Some companies, however, are not required to provide workers’ compensation to their employees. For some workers, such as police officers and firefighters, there are other forms of benefits, such as pension funds. For some Iowans, workman’s comp may not be an option, and they’ll need to pursue other options to get their compensation.

Contact a lawyer about your eligibility, especially if you’re one of the possibly ineligible employees listed below:

  • Domestic employees earning less than $1,500 per year
  • Some independent contractors
  • Agricultural exchange labor
  • Members of limited liability companies

Common Reasons for Iowa Workers’ Compensation Denials

While anyone who is injured at work in Iowa should be eligible to collect workers’ comp, there are specific circumstances in which a claim can be denied. For example, failing to notify your employer within ninety days of your on-the-job injury is grounds for denial.

Another frequently seen reason a workers’ comp claim could be denied is if you did not provide thorough documentation of your injuries. This can include medical records, diagnoses and medical opinions from your doctors, a complete application, or other relevant information.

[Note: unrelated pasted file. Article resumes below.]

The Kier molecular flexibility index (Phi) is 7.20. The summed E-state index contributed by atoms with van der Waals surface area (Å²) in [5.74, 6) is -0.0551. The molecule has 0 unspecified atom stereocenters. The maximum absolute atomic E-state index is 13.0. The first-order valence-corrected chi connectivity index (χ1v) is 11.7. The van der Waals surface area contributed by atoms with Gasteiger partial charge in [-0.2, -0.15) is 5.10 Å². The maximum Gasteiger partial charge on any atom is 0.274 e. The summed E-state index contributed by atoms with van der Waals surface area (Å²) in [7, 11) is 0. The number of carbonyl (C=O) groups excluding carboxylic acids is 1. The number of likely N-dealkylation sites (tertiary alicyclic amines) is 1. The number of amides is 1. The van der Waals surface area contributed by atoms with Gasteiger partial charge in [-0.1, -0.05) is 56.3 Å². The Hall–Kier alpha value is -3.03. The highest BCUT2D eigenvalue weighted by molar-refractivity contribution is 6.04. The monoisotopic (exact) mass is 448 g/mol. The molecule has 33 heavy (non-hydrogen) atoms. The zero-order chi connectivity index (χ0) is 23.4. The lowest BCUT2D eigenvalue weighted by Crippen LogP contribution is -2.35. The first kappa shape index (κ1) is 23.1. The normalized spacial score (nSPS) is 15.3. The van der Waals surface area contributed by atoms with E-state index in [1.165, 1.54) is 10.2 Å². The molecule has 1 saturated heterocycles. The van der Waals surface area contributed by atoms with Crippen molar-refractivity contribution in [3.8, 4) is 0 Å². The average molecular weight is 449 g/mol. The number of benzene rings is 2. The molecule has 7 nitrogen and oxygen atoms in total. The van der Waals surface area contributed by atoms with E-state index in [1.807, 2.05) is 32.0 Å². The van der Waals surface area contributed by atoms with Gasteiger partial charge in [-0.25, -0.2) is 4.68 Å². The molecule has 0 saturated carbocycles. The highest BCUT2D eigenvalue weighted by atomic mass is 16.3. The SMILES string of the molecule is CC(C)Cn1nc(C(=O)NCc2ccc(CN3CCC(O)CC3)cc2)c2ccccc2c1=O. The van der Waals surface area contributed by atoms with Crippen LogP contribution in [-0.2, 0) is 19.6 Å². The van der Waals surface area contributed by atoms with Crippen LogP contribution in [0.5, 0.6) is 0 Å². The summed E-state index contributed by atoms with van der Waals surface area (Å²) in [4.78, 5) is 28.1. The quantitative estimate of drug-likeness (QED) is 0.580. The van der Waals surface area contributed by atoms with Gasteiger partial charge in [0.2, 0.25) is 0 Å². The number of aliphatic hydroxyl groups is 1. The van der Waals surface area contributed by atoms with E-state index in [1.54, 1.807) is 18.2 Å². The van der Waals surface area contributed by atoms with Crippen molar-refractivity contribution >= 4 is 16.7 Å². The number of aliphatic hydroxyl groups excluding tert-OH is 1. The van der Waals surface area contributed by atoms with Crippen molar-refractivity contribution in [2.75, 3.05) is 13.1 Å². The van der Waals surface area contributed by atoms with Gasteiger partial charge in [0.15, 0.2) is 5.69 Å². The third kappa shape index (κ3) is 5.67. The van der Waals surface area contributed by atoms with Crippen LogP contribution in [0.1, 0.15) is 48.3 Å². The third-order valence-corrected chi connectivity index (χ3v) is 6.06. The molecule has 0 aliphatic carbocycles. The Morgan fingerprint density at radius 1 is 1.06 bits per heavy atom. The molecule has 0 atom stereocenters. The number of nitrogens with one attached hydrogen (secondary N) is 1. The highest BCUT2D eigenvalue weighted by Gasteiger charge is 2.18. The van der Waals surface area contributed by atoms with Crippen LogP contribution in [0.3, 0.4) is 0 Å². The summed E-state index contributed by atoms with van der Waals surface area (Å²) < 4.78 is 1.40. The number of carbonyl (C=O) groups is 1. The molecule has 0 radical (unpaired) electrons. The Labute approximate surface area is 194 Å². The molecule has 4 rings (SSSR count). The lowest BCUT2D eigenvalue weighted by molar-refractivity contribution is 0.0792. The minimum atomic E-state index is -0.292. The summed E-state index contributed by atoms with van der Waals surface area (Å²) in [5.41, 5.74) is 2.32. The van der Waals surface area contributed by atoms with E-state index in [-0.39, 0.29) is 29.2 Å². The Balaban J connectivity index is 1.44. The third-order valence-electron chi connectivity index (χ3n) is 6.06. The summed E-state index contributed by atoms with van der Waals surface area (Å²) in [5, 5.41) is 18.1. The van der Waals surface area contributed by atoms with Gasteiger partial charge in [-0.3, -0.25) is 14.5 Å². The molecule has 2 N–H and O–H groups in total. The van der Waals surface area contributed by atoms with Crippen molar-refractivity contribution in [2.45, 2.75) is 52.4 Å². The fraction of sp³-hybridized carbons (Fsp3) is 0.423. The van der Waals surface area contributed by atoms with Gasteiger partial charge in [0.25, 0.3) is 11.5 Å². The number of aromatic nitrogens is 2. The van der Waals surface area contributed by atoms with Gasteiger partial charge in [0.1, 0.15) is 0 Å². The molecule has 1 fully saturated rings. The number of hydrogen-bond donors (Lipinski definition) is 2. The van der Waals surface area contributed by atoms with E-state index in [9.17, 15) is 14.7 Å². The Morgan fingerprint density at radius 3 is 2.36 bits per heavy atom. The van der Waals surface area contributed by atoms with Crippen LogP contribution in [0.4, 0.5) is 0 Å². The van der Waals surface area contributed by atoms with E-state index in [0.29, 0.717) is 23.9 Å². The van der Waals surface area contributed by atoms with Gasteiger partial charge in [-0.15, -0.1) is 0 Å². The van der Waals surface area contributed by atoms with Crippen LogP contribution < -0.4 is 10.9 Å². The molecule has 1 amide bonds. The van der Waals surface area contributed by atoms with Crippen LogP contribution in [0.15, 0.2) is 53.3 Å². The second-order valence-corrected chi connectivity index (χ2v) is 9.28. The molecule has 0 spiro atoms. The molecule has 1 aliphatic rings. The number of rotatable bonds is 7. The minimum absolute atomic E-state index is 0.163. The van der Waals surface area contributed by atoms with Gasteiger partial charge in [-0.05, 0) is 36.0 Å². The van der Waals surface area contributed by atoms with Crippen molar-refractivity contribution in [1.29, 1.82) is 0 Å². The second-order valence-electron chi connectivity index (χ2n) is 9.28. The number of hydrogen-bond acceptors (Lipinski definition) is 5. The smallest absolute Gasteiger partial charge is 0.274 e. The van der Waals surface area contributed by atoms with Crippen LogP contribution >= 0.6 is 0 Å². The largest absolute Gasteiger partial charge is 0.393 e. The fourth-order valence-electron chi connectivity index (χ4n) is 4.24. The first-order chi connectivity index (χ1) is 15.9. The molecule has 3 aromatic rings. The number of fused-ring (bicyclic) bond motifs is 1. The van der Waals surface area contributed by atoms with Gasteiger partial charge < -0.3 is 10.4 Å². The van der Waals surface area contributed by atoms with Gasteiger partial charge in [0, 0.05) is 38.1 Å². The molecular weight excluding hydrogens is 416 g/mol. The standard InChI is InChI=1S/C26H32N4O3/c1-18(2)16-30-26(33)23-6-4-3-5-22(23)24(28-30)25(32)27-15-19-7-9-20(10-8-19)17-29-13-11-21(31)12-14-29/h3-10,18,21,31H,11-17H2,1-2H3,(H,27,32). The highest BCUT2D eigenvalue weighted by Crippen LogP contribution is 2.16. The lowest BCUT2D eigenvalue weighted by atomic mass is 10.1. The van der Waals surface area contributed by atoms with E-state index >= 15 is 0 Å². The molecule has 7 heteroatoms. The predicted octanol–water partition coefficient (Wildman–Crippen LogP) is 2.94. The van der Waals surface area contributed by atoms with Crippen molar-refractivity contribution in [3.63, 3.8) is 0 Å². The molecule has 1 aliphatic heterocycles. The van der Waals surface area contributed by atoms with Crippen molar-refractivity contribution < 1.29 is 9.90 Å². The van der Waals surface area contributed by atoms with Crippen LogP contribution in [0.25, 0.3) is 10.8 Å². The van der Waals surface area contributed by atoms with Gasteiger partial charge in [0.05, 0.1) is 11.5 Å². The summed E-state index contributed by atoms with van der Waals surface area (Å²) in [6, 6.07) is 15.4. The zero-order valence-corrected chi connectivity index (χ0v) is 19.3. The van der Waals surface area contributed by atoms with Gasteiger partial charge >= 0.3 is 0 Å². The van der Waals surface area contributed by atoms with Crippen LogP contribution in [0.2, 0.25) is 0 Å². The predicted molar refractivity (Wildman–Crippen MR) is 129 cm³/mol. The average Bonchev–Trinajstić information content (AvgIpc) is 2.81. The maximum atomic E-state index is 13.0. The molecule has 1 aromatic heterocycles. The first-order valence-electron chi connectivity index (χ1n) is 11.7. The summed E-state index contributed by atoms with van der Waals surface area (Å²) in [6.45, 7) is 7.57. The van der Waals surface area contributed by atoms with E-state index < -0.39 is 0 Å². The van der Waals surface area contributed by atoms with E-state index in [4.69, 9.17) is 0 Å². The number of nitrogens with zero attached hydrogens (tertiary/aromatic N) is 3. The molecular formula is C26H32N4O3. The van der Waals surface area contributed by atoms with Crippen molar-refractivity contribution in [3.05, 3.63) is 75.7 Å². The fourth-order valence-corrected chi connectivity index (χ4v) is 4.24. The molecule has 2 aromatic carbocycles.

Usually, once you provide the appropriate documentation, the insurer is prepared to approve your claim.

Perhaps the most common reason Iowa worker’s compensation claims get denied is pre-existing conditions. If you had a pre-existing condition that you made your employer aware of when you were hired, and your condition worsened due to the work you are paid to do, then you may still be able to collect benefits.

Failure to disclose a pre-existing medical condition, however, will almost always result in a denial, and if you did so knowingly, your appeal may not be successful.


Wrongful Denials

When the insurer acts in bad faith by failing to properly investigate your claim or deceiving you about the benefits and coverage you’re entitled to, your claim has been wrongfully denied. Insurance companies are notorious for greedy tactics like this.

They masquerade as unflinching allies of injured workers, but when you need access to your benefits, they will often do whatever they can to pay you as little as they can get away with so their profits are minimally affected.